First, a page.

Facebook has failed in a $3 billion (£1.9 billion) bid to buy the fast-growing instant messaging service Snapchat, according to those close to the negotiations.
Citing sources briefed on the matter, The Wall Street Journal claims that Snapchat's 23-year-old co-founder and chief executive Evan Spiegel refused the offer as he is waiting until early next year for the number of users and messages to increase in order to justify an even higher valuation.
The buyout of the self-destructing message app would have been Facebook's largest acquisition to date, eclipsing the $1 billion (£625 million) Instagram deal completed last year.
Launched in September 2011 from Spiegel's father's living room, Snapchat has grown from a class project at Stanford University to one of the largest photo sharing services in the world.
Over 200 million photos are uploaded to Snapchat every day, a rapidly growing number that is expected to soon surpass the 350 million photos uploaded to Facebook each day.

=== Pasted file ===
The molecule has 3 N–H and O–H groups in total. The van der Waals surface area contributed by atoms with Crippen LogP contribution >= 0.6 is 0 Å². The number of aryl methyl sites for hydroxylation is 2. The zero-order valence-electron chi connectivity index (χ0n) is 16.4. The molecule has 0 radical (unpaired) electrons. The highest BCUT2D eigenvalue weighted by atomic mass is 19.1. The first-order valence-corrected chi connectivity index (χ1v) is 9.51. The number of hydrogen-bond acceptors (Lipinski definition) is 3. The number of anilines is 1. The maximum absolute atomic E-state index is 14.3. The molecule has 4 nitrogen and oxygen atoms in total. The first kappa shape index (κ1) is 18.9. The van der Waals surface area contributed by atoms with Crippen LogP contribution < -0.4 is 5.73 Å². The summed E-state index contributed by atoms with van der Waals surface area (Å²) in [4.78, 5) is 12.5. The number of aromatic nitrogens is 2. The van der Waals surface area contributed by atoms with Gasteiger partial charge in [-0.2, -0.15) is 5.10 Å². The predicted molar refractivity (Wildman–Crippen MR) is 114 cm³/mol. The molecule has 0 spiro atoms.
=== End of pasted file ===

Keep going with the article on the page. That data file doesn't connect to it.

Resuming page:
Last December, Facebook launched its own app Poke, designed to rival Snapchat and capitalise on some of its success. Spiegel told The Wall Street Journal that having such a giant enter its space was the "greatest Christmas present we ever got", as its growth continued unabated.
The growth of Snapchat in the last few months alone has been meteoric. Since as recently as June, the company has increased its estimated value ten-fold from an estimated £300 million worth.
In a blogpost at the time, Snapchat said: "Social media is young, growth comes with pains, and we should keep questioning assumptions and push this new media to new limits."